The final group discussed in this book is people who suffer from either inherited or acquired Irlen symptoms. Similar to the others discussed in the book, the symptoms of sensory sensitivity and sensory overload can be addressed with the Irlen Method for these people, including those with autism spectrum disorders. Although not a cure for this population, in some cases the Irlen Method can alleviate some of their difficulties. For me, the saddest part of not recognizing the importance of reducing sensory overload for this population is the resulting chaotic world in which they continue to live. The symptoms caused by sensory overload are more severe for those on the autism spectrum than for any of the other populations discussed in this book, an issue you will learn more about in Chapter 10 (page 129).
It goes without saying that for all of the populations discussed, only some individuals will be able to be helped. There are various self-tests included throughout this book to help you identify if you or your child are one of the lucky ones. The changes that occur with the Irlen Method can be immediate and life-changing. Since Irlen Syndrome is only a piece of the puzzle, and since the Irlen Method can help only certain individuals, Appendix A (page 176) describes other underlying and silent root causes for difficulties with attention, concentration, and performance, along with providing a variety of recommendations for how individuals who fall into these categories can be helped.
In certain cases, such as with certain academic difficulties, neither the Irlen Method nor any other method can remove the learning barrier. In recognition of the many other pieces of the puzzle and wanting to provide your child with the greatest likelihood for success, an Appendix (page 184) of strategies for success is also included, featuring suggestions for the struggling learner. This helps you become the expert and lets you be able to determine the strategies which are best suited to your, or your child’s, learning style.
For parents, another major topic of my book is advocating for your child. For those of you who are parents, you will understand what I mean when I say that sometimes we need to play detective and dig deep before discovering the pot of gold. This means starting at the top with the behaviors your child exhibits. However, behaviors do not tell you the cause. You need to dig down to uncover the cause of the behaviors. In this book, you will find many possible underlying reasons for the behaviors your child exhibits. For some, Irlen Syndrome may be the cause, but I encourage you to explore all the different possibilities I present—you never know which one will fit best.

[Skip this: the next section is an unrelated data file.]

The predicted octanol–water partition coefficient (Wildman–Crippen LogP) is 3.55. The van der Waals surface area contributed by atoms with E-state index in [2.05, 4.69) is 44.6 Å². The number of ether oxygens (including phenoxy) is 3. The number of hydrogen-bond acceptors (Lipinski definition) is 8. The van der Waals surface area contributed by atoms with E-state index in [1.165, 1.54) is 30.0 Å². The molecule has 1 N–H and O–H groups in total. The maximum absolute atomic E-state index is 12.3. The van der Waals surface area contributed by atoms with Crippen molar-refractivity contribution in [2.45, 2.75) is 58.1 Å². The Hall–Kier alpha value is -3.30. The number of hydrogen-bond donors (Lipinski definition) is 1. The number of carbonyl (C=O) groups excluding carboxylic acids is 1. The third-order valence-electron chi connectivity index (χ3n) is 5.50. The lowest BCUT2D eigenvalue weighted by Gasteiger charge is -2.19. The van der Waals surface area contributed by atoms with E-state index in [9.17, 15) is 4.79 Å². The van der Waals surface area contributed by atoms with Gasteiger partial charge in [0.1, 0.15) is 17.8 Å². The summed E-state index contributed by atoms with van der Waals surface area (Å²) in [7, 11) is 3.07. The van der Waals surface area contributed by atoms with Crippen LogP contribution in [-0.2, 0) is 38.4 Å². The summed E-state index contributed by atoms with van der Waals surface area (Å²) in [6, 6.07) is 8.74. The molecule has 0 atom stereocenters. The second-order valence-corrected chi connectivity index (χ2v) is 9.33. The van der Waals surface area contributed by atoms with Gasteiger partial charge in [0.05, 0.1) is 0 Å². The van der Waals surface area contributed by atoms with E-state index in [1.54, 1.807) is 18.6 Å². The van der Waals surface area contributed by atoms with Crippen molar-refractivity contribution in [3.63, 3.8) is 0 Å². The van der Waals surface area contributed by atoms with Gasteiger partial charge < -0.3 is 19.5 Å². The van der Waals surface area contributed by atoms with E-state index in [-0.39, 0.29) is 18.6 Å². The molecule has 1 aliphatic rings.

Also in the pages you are about to read, I hope to create an awareness of problems and symptoms that are often deemed unimportant or insignificant. The widely accepted concept that everyone sees the exact same thing when looking at a printed page is wrong, and has been proven wrong through research and numerous tests. Whether the problem is hereditary or caused by any number of factors, including illness or injury, this very real processing problem affects people worldwide.
Therefore, if you are a parent, an educator, or an individual working hard to process information on the printed page; if you are struggling with light sensitivity or have trouble with depth perception, this book is for you. It is for everyone who is searching for answers, everyone who is frustrated and trying to determine why processing sensory information is so difficult, and everyone who is discouraged by the limited options offered by the educational, medical, and/or bureaucratic systems—none of which are coming up with sufficient answers or solutions, and in most cases are not even providing adequate testing to do so. The hope is that this book will provide another avenue that you can explore to help your child, your student, and/or yourself.
In short, I wrote this book so individuals would know that the Irlen Method is available and can help the many ongoing symptoms and challenges they face. My wish is for as many children and adults as possible to enjoy living the best life they possibly can. The more pieces of the puzzle that can be identified and addressed, the closer we are to achieving this goal.
It is time for you to learn about the story of Irlen Syndrome and how far it has come over the past two decades.